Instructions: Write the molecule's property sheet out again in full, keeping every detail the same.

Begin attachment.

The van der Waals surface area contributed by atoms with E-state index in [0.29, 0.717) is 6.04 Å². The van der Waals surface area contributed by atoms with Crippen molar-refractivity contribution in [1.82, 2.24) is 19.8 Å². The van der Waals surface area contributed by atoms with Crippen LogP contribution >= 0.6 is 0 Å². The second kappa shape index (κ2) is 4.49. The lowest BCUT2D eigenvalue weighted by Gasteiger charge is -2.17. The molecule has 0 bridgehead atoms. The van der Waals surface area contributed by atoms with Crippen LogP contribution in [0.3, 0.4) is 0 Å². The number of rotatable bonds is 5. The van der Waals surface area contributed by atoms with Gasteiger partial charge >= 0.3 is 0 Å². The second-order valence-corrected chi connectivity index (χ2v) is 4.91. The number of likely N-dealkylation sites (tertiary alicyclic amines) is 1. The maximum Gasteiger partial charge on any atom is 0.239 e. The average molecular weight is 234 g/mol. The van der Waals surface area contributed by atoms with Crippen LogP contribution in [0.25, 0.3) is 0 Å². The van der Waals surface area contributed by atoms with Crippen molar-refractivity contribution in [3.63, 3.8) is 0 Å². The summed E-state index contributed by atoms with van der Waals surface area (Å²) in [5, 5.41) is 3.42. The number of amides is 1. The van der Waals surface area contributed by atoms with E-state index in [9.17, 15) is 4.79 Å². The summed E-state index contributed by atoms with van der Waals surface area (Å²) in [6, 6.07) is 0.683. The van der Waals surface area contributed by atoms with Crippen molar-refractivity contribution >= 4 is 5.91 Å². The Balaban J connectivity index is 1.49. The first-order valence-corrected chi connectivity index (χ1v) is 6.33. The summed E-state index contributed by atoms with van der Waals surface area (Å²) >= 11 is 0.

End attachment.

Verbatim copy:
The van der Waals surface area contributed by atoms with E-state index in [0.29, 0.717) is 6.04 Å². The van der Waals surface area contributed by atoms with Crippen molar-refractivity contribution in [1.82, 2.24) is 19.8 Å². The van der Waals surface area contributed by atoms with Crippen LogP contribution >= 0.6 is 0 Å². The second kappa shape index (κ2) is 4.49. The lowest BCUT2D eigenvalue weighted by Gasteiger charge is -2.17. The molecule has 0 bridgehead atoms. The van der Waals surface area contributed by atoms with Crippen LogP contribution in [0.3, 0.4) is 0 Å². The number of rotatable bonds is 5. The van der Waals surface area contributed by atoms with Gasteiger partial charge >= 0.3 is 0 Å². The second-order valence-corrected chi connectivity index (χ2v) is 4.91. The number of likely N-dealkylation sites (tertiary alicyclic amines) is 1. The maximum Gasteiger partial charge on any atom is 0.239 e. The average molecular weight is 234 g/mol. The van der Waals surface area contributed by atoms with Crippen LogP contribution in [0.25, 0.3) is 0 Å². The van der Waals surface area contributed by atoms with Crippen molar-refractivity contribution in [3.63, 3.8) is 0 Å². The summed E-state index contributed by atoms with van der Waals surface area (Å²) in [5, 5.41) is 3.42. The number of amides is 1. The van der Waals surface area contributed by atoms with E-state index in [9.17, 15) is 4.79 Å². The summed E-state index contributed by atoms with van der Waals surface area (Å²) in [6, 6.07) is 0.683. The van der Waals surface area contributed by atoms with Crippen molar-refractivity contribution >= 4 is 5.91 Å². The Balaban J connectivity index is 1.49. The first-order valence-corrected chi connectivity index (χ1v) is 6.33. The summed E-state index contributed by atoms with van der Waals surface area (Å²) >= 11 is 0.